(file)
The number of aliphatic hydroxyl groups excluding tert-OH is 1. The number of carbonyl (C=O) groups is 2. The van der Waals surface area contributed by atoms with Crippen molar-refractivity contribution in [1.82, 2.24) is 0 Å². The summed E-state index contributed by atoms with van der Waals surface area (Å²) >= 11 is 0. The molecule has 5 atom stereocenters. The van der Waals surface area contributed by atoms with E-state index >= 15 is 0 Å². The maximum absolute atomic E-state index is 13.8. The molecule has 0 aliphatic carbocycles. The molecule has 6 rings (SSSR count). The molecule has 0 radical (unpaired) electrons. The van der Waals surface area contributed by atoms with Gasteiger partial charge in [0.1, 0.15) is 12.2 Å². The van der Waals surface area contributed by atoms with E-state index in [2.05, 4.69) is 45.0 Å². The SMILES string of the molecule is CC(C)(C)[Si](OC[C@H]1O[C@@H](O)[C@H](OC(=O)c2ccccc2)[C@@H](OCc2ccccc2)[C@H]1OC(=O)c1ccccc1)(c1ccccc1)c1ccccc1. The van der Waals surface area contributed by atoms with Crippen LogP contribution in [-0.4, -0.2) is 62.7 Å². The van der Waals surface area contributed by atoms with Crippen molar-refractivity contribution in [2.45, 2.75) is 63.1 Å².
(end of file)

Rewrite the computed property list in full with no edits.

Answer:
The number of aliphatic hydroxyl groups excluding tert-OH is 1. The number of carbonyl (C=O) groups is 2. The van der Waals surface area contributed by atoms with Crippen molar-refractivity contribution in [1.82, 2.24) is 0 Å². The summed E-state index contributed by atoms with van der Waals surface area (Å²) >= 11 is 0. The molecule has 5 atom stereocenters. The van der Waals surface area contributed by atoms with E-state index >= 15 is 0 Å². The maximum absolute atomic E-state index is 13.8. The molecule has 0 aliphatic carbocycles. The molecule has 6 rings (SSSR count). The molecule has 0 radical (unpaired) electrons. The van der Waals surface area contributed by atoms with Gasteiger partial charge in [0.1, 0.15) is 12.2 Å². The van der Waals surface area contributed by atoms with E-state index in [2.05, 4.69) is 45.0 Å². The SMILES string of the molecule is CC(C)(C)[Si](OC[C@H]1O[C@@H](O)[C@H](OC(=O)c2ccccc2)[C@@H](OCc2ccccc2)[C@H]1OC(=O)c1ccccc1)(c1ccccc1)c1ccccc1. The van der Waals surface area contributed by atoms with Crippen LogP contribution in [-0.4, -0.2) is 62.7 Å². The van der Waals surface area contributed by atoms with Crippen molar-refractivity contribution in [2.45, 2.75) is 63.1 Å².